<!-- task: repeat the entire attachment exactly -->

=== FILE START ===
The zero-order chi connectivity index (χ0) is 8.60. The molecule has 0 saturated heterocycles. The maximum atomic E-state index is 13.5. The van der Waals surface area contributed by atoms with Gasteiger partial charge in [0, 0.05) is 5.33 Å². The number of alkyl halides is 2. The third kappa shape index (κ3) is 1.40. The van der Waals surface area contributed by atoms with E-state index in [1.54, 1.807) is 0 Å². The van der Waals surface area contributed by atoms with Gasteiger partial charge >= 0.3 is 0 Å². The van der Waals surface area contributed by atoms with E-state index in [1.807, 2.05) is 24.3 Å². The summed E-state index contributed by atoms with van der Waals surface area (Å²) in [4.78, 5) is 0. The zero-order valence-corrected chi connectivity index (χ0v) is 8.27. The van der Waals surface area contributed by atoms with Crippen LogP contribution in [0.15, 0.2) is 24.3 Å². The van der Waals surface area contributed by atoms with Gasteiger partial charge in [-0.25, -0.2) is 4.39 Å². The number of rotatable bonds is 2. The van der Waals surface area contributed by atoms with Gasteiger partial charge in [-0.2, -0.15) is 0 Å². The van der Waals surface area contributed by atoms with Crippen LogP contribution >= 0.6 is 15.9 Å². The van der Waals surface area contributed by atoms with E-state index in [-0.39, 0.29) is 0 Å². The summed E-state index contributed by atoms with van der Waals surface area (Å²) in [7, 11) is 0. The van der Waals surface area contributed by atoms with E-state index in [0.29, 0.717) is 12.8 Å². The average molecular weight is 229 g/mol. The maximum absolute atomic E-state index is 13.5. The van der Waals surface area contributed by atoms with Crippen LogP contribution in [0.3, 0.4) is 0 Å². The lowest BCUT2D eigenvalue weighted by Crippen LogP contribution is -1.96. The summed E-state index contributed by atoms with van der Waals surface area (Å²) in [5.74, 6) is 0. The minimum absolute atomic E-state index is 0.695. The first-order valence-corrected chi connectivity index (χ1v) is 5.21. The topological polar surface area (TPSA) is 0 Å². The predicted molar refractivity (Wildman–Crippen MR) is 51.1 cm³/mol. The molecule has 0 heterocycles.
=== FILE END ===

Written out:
The zero-order chi connectivity index (χ0) is 8.60. The molecule has 0 saturated heterocycles. The maximum atomic E-state index is 13.5. The van der Waals surface area contributed by atoms with Gasteiger partial charge in [0, 0.05) is 5.33 Å². The number of alkyl halides is 2. The third kappa shape index (κ3) is 1.40. The van der Waals surface area contributed by atoms with E-state index in [1.54, 1.807) is 0 Å². The van der Waals surface area contributed by atoms with Gasteiger partial charge >= 0.3 is 0 Å². The van der Waals surface area contributed by atoms with E-state index in [1.807, 2.05) is 24.3 Å². The summed E-state index contributed by atoms with van der Waals surface area (Å²) in [4.78, 5) is 0. The zero-order valence-corrected chi connectivity index (χ0v) is 8.27. The van der Waals surface area contributed by atoms with Crippen LogP contribution in [0.15, 0.2) is 24.3 Å². The van der Waals surface area contributed by atoms with Gasteiger partial charge in [-0.25, -0.2) is 4.39 Å². The number of rotatable bonds is 2. The van der Waals surface area contributed by atoms with Gasteiger partial charge in [-0.2, -0.15) is 0 Å². The van der Waals surface area contributed by atoms with Crippen LogP contribution >= 0.6 is 15.9 Å². The van der Waals surface area contributed by atoms with E-state index in [-0.39, 0.29) is 0 Å². The summed E-state index contributed by atoms with van der Waals surface area (Å²) in [7, 11) is 0. The van der Waals surface area contributed by atoms with E-state index in [0.29, 0.717) is 12.8 Å². The average molecular weight is 229 g/mol. The maximum absolute atomic E-state index is 13.5. The van der Waals surface area contributed by atoms with Crippen LogP contribution in [0.3, 0.4) is 0 Å². The lowest BCUT2D eigenvalue weighted by Crippen LogP contribution is -1.96. The summed E-state index contributed by atoms with van der Waals surface area (Å²) in [5.74, 6) is 0. The minimum absolute atomic E-state index is 0.695. The first-order valence-corrected chi connectivity index (χ1v) is 5.21. The topological polar surface area (TPSA) is 0 Å². The predicted molar refractivity (Wildman–Crippen MR) is 51.1 cm³/mol. The molecule has 0 heterocycles.